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If you have been the following papers, you’d think there is a crowd funding revolution coming your way. The reports are partly true, but blown way out of proportion. Even though nearly half a dozen crowd funding platforms will be launched in the coming year in India, crowd funding is in very early days. Lets put this in perspective.
A report by crowdsourcing.org, says that by the end of 2013, there will be $5.1 bn raised through crowd funding. That’s nearly twice as much of money that was raised in 2012. And thats more than thrice the amount raised in 2011. Fantastic!
Let’s take India now. Apparently, the numbers aren’t significant enough to report. Zoom out to Asia: only a paltry $33 mn was raised in Asia at the end of 2012. By the end of 2013, $100 mn is expected to be raised through crowdfunding in Asia. Technically, the growth is nearly 3x but remember, we are looking at a very small base.
The Crowdfunding Scene in India
In the next six months or so, nearly half a dozen crowd funding platforms will be launched in India. Worldwide, nearly a thousand such platforms will be launched. Recently, platforms such as Wishberry and Ignite Intent have been launched in the country. Most of them are in the rewards and donations space as they aren’t too many regulatory issues around this model.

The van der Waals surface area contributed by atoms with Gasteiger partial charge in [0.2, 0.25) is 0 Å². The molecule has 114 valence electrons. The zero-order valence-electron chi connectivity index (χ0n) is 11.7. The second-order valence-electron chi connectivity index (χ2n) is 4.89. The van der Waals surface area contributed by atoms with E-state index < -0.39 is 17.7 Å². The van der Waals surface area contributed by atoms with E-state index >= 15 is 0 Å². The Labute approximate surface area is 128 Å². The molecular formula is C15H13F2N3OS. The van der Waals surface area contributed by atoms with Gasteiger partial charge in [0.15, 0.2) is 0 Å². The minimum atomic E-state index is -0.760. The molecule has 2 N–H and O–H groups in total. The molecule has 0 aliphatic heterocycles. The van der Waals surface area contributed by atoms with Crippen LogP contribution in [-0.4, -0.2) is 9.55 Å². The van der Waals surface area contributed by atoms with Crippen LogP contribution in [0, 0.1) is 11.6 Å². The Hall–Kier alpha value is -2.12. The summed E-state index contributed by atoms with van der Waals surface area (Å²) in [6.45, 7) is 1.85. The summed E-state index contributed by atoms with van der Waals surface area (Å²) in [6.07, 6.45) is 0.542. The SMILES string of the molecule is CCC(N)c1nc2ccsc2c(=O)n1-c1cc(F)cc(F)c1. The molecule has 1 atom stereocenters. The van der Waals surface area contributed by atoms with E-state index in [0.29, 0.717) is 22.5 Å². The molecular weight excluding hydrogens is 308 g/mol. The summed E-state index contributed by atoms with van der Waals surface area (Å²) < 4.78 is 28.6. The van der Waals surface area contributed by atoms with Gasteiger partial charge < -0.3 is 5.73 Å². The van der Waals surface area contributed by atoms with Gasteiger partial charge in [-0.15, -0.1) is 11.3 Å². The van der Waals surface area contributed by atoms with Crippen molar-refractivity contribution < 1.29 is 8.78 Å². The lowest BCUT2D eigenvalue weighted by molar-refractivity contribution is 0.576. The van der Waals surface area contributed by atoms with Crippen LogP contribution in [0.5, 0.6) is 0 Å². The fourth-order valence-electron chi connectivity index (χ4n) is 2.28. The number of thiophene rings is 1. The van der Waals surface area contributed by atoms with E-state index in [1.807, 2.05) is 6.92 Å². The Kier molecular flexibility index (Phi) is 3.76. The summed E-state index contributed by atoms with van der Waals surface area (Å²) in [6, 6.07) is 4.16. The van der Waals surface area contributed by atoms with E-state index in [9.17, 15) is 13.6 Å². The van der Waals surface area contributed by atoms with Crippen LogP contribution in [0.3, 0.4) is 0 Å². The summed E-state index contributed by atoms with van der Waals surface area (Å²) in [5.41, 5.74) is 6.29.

There have been attempts at crowd funding for events like the Goa project and campaigns like Teach for India. Crowd funding is slowly becoming an alternative funding channel for the film industry. Film director Pawan Kumar from Karnataka recently raised Rs 51 lakh using Facebook and a blog from over 100 investors. Artists and creative professionals have also begun using Facebook and other platforms to raise money.
However, most of these projects involve a large offline, word of mouth campaign. True blue Kickstarter like online crowd funding has still not taken off in the country and is a long way ahead.
Crowdfunding can be of three types.
1. Donation and reward based: The platform accepts a donation from many backers for projects. In most cases, the return involves finished goods like the “pebble watch” or a signed DVD of the movie backed by the crowd. Sites like Ketto do this kind of crowdsourcing in India.
2. Lending based: These crowd funds take money from different people and facilitate loans or microfinance to the needy. Microfinance platform Milaap is an example of such crowd sourcing in India.
3. Equity based crowdfunding: This mode of crowdfunding, where donors take a share of equity in the project or startup, is not legal in India yet.
“There have been small successes in the crowdfunding space. But for the industry to really take off, it needs one big win and the momentum will carry the industry,” says Varun Seth, the Founder & CEO of Ketto, a crowdfunding platform based in Mumbai.
Why is there hope for crowdfunding in India? Seth feels that India being the one biggest countries for Non Government Organisations (NGOs), crowdfunding stands a big chance. “Lot of new platforms are going to come in the next few days,” he says.